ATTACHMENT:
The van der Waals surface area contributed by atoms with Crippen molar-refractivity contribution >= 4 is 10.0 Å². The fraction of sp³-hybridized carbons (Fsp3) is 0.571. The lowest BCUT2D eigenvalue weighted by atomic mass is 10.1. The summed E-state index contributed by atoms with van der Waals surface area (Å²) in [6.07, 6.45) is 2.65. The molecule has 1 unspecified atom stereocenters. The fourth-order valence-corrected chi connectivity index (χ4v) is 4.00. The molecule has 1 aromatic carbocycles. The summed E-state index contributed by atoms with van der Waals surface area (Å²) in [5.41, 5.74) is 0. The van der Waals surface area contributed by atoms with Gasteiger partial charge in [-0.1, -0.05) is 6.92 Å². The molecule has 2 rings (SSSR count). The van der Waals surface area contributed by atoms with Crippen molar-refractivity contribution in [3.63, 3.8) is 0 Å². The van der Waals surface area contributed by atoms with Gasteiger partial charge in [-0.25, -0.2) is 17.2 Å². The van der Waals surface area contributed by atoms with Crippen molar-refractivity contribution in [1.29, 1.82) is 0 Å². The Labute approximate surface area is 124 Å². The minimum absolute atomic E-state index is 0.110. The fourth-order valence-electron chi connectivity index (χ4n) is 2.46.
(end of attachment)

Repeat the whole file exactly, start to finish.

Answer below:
The van der Waals surface area contributed by atoms with Crippen molar-refractivity contribution >= 4 is 10.0 Å². The fraction of sp³-hybridized carbons (Fsp3) is 0.571. The lowest BCUT2D eigenvalue weighted by atomic mass is 10.1. The summed E-state index contributed by atoms with van der Waals surface area (Å²) in [6.07, 6.45) is 2.65. The molecule has 1 unspecified atom stereocenters. The fourth-order valence-corrected chi connectivity index (χ4v) is 4.00. The molecule has 1 aromatic carbocycles. The summed E-state index contributed by atoms with van der Waals surface area (Å²) in [5.41, 5.74) is 0. The van der Waals surface area contributed by atoms with Gasteiger partial charge in [-0.1, -0.05) is 6.92 Å². The molecule has 2 rings (SSSR count). The van der Waals surface area contributed by atoms with Crippen molar-refractivity contribution in [3.63, 3.8) is 0 Å². The van der Waals surface area contributed by atoms with Gasteiger partial charge in [-0.25, -0.2) is 17.2 Å². The van der Waals surface area contributed by atoms with Crippen molar-refractivity contribution in [1.29, 1.82) is 0 Å². The Labute approximate surface area is 124 Å². The minimum absolute atomic E-state index is 0.110. The fourth-order valence-electron chi connectivity index (χ4n) is 2.46.